You’ve upgraded to that next level in life and just bought a beautiful condominium near all the downtown amenities in the city. You finally have a balcony with sweeping views, perfect for dining al fresco. It’s so inspiring, you decide to begin replacing the deck tiles. Then all of a sudden, in the middle of work, there’s a knock at your front door with a penalty notice from your condo association. Oops, you didn’t pay attention to your homeowners association rules.
If you’re just getting started looking for your first place, you may not know how a homeowners association, or HOA, can affect you if you buy a property in one of these groups. In areas with shared facilities, such as a condo or a home in a development with a shared pool, for example, it boils down to a combination of HOA fees of maybe a few hundred dollars a month and shared governance. This may mean that you can’t paint your house the color you want, or that you can’t wait until after that trip to Europe to pay for a new roof.
Of course, if you love beige and want a pool without having to hire the maintenance company or pay for the whole thing yourself, an HOA could be a win for you. What you should do depends on your priorities and the community say our experts – a realtor and an attorney. Read on for their tips, because it’s important to make an informed decision before you move.
“It’s a choice to buy in an area where it’s required to be an HOA member,” said San Diego realtor Jonathan Mack of Mack Real Estate Group. At least 80 percent of the area he serves adheres to some form of HOA.
What is an HOA?
Whether a beautiful single-family home with shared rec facilities, or a condominium with cool perks like a gym and a rooftop lounge, a homeowners association makes a lot of your choices for you – about common areas and even your own exterior. An HOA fee is the monthly maintenance charge you pay for that service and those facilities.
And these HOA fees have been going up, according to the real estate website Trulia. Over a recent 10-year period, the average HOA fee rose by 32% to $331 a month. And in the fanciest urban developments, well-heeled residents can spend five figures or more in HOA dues every year for a posh place with a doorman and more, according to the website Curbed. The fees can also go towards city services, insurance, pest control, lawn care and so much more!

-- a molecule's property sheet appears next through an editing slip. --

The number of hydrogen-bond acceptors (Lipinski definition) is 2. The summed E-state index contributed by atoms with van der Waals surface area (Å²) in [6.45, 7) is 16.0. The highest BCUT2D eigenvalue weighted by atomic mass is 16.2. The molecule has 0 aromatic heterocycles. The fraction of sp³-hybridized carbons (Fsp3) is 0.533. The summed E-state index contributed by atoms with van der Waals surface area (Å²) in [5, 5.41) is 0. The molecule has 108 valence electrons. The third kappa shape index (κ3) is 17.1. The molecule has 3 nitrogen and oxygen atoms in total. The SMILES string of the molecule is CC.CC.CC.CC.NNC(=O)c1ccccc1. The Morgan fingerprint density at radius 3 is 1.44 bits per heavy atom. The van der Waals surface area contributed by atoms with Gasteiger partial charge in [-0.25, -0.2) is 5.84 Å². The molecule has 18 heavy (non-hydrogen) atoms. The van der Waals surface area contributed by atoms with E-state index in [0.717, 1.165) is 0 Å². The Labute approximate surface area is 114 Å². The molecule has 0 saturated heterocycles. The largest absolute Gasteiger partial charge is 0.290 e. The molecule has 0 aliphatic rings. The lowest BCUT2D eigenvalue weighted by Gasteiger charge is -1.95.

Depending on what neighborhood you’re looking in, and whether you’re interested in a condo or a freestanding house, you may find your options flooded with different HOAs. In fact, just over half of all owner-occupied homes are governed by one of these organizations, according to HOA-USA, which runs an online directory of the groups.
Our Public Storage blog already covered the differences between condos and freestanding homes. It’s also worth keeping in mind, however, that because condos have more shared spaces, such as the same roof, hallways, elevators, even the same heating system ducts and driveway, HOAs can have a greater impact on condo buyers.
“If you want complete autonomy, go buy a house. Don’t go to an HOA,” said attorney Artin Gholian, who represents property owners.
HOA Rules – Study Before You Sign Up!
Bylaws vary from HOA to HOA, and it’s important to do your homework and read the HOA rules before you buy. The document to look for so you can start learning is the “declaration of covenants, conditions and restrictions”, aka CC&Rs.
“What typically happens is the CC&Rs are so voluminous in text that people just ignore them and don’t read them,” says Gholian.